2004-03-03 04:29:25 PM  
Yeah Whatever

Darn you.

Say, do you have anything on the Kenedy assasination or Roswell just lying around on your desk. Want to compare note's. Just post everything in the form here.
 
2004-03-03 04:33:13 PM  
ok, i'm going to try to post a link or two. my html skills are limited as of yet, so be kind. heheh....or make fun. i'm game.
three mile island
hope it works. thanks for letting me practice
 
2004-03-03 04:33:30 PM  


The biggest problem with fission power today is that the tree huggers and the media are so biased and have not researched the progress of nuclear science and engeneering since the 70's.


really ? I Thought it was becasue most of the major problems with nuclear power in the 70's are still with us in this millenium

still produces the same waste. still causes a comparable level of heat pollution. still requires us to purchase most uranium from foreign (and unstable) countries (not counting Australia and Canada) Kazakhstan, Uzbekistan, Namibia, Russia. Uranium processing is still toxic. Granted there is an oversupply on todays uranium market that would evaporate pretty fast if we tripled our nuclear energy program.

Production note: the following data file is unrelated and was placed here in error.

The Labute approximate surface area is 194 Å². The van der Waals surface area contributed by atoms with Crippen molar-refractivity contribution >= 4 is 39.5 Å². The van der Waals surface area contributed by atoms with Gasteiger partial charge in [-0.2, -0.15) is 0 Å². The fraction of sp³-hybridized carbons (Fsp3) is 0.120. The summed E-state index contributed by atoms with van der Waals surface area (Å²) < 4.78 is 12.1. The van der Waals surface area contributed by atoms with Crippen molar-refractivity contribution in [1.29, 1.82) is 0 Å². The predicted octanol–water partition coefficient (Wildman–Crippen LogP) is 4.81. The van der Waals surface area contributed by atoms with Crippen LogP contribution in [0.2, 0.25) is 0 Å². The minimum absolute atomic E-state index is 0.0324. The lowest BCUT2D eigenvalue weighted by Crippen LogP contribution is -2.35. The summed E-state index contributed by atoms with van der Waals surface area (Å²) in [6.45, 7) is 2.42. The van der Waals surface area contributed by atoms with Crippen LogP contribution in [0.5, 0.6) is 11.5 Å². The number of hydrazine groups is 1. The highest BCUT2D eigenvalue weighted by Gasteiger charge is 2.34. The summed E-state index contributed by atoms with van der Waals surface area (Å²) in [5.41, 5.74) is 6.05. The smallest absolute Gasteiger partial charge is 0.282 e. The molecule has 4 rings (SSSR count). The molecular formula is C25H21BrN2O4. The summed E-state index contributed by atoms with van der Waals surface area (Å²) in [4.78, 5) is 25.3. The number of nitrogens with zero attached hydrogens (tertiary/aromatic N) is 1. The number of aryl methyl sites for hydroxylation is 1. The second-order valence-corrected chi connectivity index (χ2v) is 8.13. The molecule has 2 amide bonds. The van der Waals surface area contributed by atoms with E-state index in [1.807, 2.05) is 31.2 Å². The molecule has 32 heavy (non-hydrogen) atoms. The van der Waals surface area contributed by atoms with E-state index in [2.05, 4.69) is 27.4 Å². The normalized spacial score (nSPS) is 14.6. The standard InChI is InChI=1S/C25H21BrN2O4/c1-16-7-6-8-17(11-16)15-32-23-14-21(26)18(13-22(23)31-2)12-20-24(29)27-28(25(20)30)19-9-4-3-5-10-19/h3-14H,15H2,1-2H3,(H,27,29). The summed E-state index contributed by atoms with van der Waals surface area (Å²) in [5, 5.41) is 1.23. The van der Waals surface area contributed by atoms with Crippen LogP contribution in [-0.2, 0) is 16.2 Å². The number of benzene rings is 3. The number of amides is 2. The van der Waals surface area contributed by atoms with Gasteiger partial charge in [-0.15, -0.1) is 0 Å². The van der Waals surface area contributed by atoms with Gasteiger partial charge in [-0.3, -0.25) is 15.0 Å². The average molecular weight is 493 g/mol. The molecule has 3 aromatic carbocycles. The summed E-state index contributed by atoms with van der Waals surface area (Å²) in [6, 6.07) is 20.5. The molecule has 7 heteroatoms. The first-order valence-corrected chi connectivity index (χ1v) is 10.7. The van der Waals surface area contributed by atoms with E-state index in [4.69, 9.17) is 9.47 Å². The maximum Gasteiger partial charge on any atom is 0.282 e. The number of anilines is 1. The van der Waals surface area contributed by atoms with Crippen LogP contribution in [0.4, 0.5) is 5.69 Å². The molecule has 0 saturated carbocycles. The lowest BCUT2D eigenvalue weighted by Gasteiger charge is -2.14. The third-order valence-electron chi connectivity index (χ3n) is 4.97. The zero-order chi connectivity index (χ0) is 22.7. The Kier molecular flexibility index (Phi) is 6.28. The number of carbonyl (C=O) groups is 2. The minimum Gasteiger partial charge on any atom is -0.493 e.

in addition, nuclear power generation leads to plutonium production (in most designs) thus inceasing the supply of a product that we have a hard time monitoring already.
 
2004-03-03 04:35:53 PM  
badasscat, as long as you realize that radiation is instant. What actually takes time to spread is the radioactive particles, or contamination.
 
2004-03-03 04:36:53 PM  
badasscat

yeah, what he said.